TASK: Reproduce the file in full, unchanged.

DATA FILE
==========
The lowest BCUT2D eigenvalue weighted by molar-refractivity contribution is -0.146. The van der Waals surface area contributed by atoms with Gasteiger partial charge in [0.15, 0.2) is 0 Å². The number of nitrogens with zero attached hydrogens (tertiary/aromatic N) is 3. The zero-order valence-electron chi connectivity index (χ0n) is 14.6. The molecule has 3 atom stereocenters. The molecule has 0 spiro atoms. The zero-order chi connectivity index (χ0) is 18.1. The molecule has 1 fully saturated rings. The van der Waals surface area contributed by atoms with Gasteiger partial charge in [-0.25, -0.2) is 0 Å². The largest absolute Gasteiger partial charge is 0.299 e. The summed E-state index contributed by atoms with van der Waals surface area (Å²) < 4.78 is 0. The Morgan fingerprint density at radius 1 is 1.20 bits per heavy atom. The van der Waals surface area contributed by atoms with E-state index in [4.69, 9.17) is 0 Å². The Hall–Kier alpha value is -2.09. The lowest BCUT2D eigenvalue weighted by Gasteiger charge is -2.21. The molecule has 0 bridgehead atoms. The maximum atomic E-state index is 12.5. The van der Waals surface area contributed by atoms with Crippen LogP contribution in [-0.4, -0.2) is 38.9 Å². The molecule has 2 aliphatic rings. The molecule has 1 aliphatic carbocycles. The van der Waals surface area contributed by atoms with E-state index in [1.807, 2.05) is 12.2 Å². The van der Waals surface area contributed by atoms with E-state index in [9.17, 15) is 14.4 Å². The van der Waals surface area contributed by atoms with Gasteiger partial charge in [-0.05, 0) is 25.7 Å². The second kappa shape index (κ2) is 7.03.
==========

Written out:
The lowest BCUT2D eigenvalue weighted by molar-refractivity contribution is -0.146. The van der Waals surface area contributed by atoms with Gasteiger partial charge in [0.15, 0.2) is 0 Å². The number of nitrogens with zero attached hydrogens (tertiary/aromatic N) is 3. The zero-order valence-electron chi connectivity index (χ0n) is 14.6. The molecule has 3 atom stereocenters. The molecule has 0 spiro atoms. The zero-order chi connectivity index (χ0) is 18.1. The molecule has 1 fully saturated rings. The van der Waals surface area contributed by atoms with Gasteiger partial charge in [-0.25, -0.2) is 0 Å². The largest absolute Gasteiger partial charge is 0.299 e. The summed E-state index contributed by atoms with van der Waals surface area (Å²) < 4.78 is 0. The Morgan fingerprint density at radius 1 is 1.20 bits per heavy atom. The van der Waals surface area contributed by atoms with E-state index in [4.69, 9.17) is 0 Å². The Hall–Kier alpha value is -2.09. The lowest BCUT2D eigenvalue weighted by Gasteiger charge is -2.21. The molecule has 0 bridgehead atoms. The maximum atomic E-state index is 12.5. The van der Waals surface area contributed by atoms with Crippen LogP contribution in [-0.4, -0.2) is 38.9 Å². The molecule has 2 aliphatic rings. The molecule has 1 aliphatic carbocycles. The van der Waals surface area contributed by atoms with E-state index in [1.807, 2.05) is 12.2 Å². The van der Waals surface area contributed by atoms with E-state index in [9.17, 15) is 14.4 Å². The van der Waals surface area contributed by atoms with Gasteiger partial charge in [-0.05, 0) is 25.7 Å². The second kappa shape index (κ2) is 7.03.